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Review: Burton's work fits nicely at PSTL

This article first appeared in the St. Louis Beacon, July 14, 2009 - Bruce Burton's "Observation and Formulation" at PSTL Gallery is a small exhibit chock full of ideas, associations and connections to other artists and aesthetic practices, past and present.

About half of the eight works on display lean toward the minimalist-conceptual end of the spectrum, employing found fabric samples and inkjet tests.

These works evoke the color sample paintings of Gerhard Richter, as well as Kelley Walker, whose work, like Burton's, reads significance into the most mundane aspects of throwaway culture.

At the other end of the spectrum are works with more tactile, organic collections of objects, things like birds' nests, branches, orange peels and stones, reminiscent of Wunderkammer. "Something of the Night" is the most extensive of these, and one gets the sense that its objects are organized according to some underlying, though elusive, ordering principle.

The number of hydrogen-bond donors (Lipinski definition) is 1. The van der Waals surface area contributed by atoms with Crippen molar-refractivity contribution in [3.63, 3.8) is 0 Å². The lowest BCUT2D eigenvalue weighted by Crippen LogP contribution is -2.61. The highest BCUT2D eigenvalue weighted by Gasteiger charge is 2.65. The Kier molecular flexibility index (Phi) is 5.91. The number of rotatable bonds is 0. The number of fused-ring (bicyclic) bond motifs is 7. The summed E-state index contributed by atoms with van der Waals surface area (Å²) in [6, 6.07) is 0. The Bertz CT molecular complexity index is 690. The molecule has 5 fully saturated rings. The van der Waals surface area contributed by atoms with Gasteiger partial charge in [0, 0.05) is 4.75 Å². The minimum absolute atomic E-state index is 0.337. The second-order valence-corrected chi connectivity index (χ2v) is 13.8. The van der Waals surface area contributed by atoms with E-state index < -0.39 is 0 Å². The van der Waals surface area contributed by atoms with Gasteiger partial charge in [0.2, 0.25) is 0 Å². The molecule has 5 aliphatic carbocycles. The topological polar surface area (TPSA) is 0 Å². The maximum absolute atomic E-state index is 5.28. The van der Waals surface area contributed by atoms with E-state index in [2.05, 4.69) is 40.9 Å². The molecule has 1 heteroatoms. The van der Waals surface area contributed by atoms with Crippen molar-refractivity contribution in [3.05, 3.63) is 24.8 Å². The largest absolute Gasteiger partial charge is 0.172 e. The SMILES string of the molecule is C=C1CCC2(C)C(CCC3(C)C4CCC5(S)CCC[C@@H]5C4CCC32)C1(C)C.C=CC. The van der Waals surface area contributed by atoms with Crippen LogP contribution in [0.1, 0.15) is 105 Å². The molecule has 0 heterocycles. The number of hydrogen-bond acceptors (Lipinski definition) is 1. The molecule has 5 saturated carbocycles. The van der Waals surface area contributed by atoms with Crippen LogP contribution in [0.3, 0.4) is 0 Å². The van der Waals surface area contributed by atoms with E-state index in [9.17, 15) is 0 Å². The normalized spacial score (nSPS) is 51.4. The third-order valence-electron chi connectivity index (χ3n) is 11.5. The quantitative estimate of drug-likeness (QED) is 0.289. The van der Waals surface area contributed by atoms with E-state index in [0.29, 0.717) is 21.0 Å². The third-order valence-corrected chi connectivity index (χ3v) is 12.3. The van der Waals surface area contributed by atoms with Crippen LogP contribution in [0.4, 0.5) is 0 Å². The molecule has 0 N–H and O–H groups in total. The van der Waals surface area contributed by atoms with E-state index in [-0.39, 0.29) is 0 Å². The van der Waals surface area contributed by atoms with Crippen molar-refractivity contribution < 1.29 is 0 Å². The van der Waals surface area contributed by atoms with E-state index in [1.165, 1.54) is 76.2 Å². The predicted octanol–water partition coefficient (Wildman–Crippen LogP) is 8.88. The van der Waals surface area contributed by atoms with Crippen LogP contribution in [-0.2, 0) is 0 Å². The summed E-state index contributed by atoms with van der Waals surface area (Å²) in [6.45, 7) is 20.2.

What's more, the objects seem to define their own rationality, along the lines of Marcel Duchamp's para-scientific exercises (Duchamp's "Three Standard Stoppages" came to mind more than once in viewing Burton's exhibition).

A brilliant, complex allusion to Robert Rauschenberg's biographical "Combine" paintings is to be found in Burton's "Canyon."

This is a rich show, and kudos again go to Pace Framing, for selecting artists who can work miracles in tiny spaces.

Ivy Cooper, a professor at Southern Illinois University Edwardsville, is the regular art reviewer for the Beacon.